When Terry Kalna thinks about the hockey game of the future, he envisions a fan who never has to worry about finding a parking spot or waiting in line. In fact, the Pittsburgh Penguins’ senior vice-president of sales and broadcasting just wants you to stroll in the door, mobile phone in hand. There’s already a parking spot reserved for you and, at 8:05, four hot dogs will be ready and waiting at a certain concession stand. “No lines, none of that hassle,” he said. “Completely automated, barrier-free. We want to take all the anxiety out of the experience.”
Mobile apps and beacon technology are at the forefront of the fan experience that is just now being realized by sports franchises. Beacon technology allows fans to “check in” to the arena using their phone, which means no more tickets – you just walk past electronic markers that would identify you (a security guard would be present for those who try to slip through on the sly). From there, it’s all about value-added experiences. “If I’m a vegetarian, maybe there’s a special offer on concessions,” said Susan Kohig, the NHL’s senior vice-president of business affairs. “Or if I’m a Jonathan Quick fan, there may be a deal on merchandise.”
In Nashville, the Predators make it a point to constantly renovate Bridgestone Arena. One reason is to keep fans impressed (right now, doors are being ripped out and seats replaced), while also reinforcing the entertainment side through murals of a Shea Weber hit or Pekka Rinne save. “We’re a sport of memories,” said president and chief operating officer Sean Henry. “We want those memories in your face.”
Perhaps more importantly, however, is the Wifi system put in place two years ago. Since so much of the future will be dependent on signal, Bridgestone Arena is now wired to handle 35,000 fans. That’s better than arena big. That’s stadium big. Fans who download the Smashville app on their mobile devices will reap the benefits. With that same beacon technology, fans can get rewards when they pass different parts of the arena or be privy to special media features. For example, the Preds have a series called Beneath the Ice, which is similar to HBO’s 24/7 series. During a pre-game skate, fans can be prompted to watch Filip Forsberg carpooling with fellow Swedish teammate Mattias Ekholm, or James Neal cooking for (now former teammate) Rich Clune, on their phone. Back in Pittsburgh, Kalna is musing about how Pens fans can get even more out of their Consol Energy Center experience. Could heat maps be used to determine how long the bathroom lines are and when an optimal time to go would be? And what kind of traffic algorithms are out there so fans don’t feel the need to leave as soon as an empty-net goal goes in? What really excites him is access. Kalna comes from a NASCAR background and wants to translate that in-car experience to hockey. “Everybody wonders what’s going on in that dressing room,” he said. “We’re five, 10 years away from there not being a secret in the room.” That sort of behind-the-scenes 24/7 access is the next frontier, where audio and video are everywhere, and it’s up to the fans on their phones – or perhaps some sort of Google Glass headset – to determine what they can access during the game. “Do I want the Sidney Crosby iso-cam tonight?” Kalna said. “Do I want home team bench audio? You pick your experience and adjust as you go.” Yinzcam is a Pittsburgh-based company that already works in this custom media field. Used in Pittsburgh and other NHL markets such as Calgary, Detroit and Colorado, it enables fans to view instant replays on their phones and also traffics in beacon technology. In Nashville, Henry wants “driveway to driveway engagement.” The Preds have a downtown arena in a fun stretch of the city packed with restaurants, bars and live music venues. In the future, beacon technology starts well before game time, engaging fans en route to the arena. “It’s a high-energy walk,” Henry said. “In past years, we haven’t taken advantage of that.” Some of the best ideas for the future are still being incubated. The Penguins have teamed up with the Pittsburgh Technology Council to create a competition for inventors, business folks and engineers to come up with new stuff, and the contenders were being reviewed and whittled down this summer. Ironically, some other improvements being suggested by season ticket holders are decidedly low-tech: more food and beverage options, more clocks to show when the period is about to start and a reinforcement of fan etiquette standards. Even this gets rolled in to the bigger picture of where the game is headed. “It’s about giving ownership to the fans,” Henry said. “Whether it’s giving them information or just answering questions.” And having Shea Weber welcome you to the building via your phone would be pretty neat, too.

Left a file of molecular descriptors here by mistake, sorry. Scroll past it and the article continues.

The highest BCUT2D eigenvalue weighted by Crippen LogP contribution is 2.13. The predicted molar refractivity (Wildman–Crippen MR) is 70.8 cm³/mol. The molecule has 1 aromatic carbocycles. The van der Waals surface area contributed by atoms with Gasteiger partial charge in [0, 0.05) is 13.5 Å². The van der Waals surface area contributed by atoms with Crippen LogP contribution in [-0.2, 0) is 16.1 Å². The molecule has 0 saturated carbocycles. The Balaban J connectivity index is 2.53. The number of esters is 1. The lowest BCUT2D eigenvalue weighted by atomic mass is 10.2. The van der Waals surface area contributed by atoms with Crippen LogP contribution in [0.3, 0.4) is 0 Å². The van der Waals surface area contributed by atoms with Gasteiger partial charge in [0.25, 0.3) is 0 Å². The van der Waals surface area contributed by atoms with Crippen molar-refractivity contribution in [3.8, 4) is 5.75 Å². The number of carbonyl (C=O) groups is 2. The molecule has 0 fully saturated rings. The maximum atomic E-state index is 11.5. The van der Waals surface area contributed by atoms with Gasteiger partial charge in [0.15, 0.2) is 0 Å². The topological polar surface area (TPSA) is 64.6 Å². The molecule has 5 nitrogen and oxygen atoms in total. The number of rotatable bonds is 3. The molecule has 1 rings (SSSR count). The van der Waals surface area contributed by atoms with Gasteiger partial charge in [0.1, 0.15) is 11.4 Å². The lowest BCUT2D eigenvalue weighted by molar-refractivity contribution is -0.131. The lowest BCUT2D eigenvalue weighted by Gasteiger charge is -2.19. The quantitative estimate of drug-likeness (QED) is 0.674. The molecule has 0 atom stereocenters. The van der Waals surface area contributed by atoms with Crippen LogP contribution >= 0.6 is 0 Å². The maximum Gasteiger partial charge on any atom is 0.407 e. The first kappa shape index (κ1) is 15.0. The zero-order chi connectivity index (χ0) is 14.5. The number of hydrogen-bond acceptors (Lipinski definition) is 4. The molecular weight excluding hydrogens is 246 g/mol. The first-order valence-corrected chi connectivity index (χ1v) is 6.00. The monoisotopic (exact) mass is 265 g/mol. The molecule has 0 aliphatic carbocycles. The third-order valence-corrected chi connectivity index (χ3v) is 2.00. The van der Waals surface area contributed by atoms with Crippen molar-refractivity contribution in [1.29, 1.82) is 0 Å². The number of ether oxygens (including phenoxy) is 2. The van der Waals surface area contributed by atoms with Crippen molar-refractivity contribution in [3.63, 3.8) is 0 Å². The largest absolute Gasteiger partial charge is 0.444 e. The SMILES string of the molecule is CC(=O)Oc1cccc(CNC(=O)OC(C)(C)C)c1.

This is an edited version of a feature that appeared in the September 14 edition of The Hockey News magazine. Get in-depth features like this one, and much more, by subscribing now.